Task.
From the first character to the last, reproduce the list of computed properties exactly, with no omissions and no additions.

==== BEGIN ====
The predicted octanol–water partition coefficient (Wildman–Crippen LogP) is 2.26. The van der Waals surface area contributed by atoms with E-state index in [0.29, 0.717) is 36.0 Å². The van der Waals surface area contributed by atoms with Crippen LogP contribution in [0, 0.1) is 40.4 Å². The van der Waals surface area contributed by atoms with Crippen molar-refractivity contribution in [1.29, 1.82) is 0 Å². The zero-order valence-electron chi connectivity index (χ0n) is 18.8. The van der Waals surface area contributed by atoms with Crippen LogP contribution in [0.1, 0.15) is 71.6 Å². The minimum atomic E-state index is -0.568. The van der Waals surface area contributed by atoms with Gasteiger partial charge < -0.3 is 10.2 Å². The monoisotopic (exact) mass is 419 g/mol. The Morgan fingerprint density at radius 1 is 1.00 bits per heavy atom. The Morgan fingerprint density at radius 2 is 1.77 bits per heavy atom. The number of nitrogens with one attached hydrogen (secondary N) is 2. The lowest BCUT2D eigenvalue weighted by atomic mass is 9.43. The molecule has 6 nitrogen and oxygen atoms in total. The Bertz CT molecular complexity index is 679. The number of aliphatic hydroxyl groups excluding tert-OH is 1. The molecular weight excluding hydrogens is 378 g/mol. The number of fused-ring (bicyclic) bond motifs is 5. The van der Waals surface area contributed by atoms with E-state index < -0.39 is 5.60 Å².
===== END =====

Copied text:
The predicted octanol–water partition coefficient (Wildman–Crippen LogP) is 2.26. The van der Waals surface area contributed by atoms with E-state index in [0.29, 0.717) is 36.0 Å². The van der Waals surface area contributed by atoms with Crippen LogP contribution in [0, 0.1) is 40.4 Å². The van der Waals surface area contributed by atoms with Crippen molar-refractivity contribution in [1.29, 1.82) is 0 Å². The zero-order valence-electron chi connectivity index (χ0n) is 18.8. The van der Waals surface area contributed by atoms with Crippen LogP contribution in [0.1, 0.15) is 71.6 Å². The minimum atomic E-state index is -0.568. The van der Waals surface area contributed by atoms with Gasteiger partial charge < -0.3 is 10.2 Å². The monoisotopic (exact) mass is 419 g/mol. The Morgan fingerprint density at radius 1 is 1.00 bits per heavy atom. The Morgan fingerprint density at radius 2 is 1.77 bits per heavy atom. The number of nitrogens with one attached hydrogen (secondary N) is 2. The lowest BCUT2D eigenvalue weighted by atomic mass is 9.43. The molecule has 6 nitrogen and oxygen atoms in total. The Bertz CT molecular complexity index is 679. The number of aliphatic hydroxyl groups excluding tert-OH is 1. The molecular weight excluding hydrogens is 378 g/mol. The number of fused-ring (bicyclic) bond motifs is 5. The van der Waals surface area contributed by atoms with E-state index < -0.39 is 5.60 Å².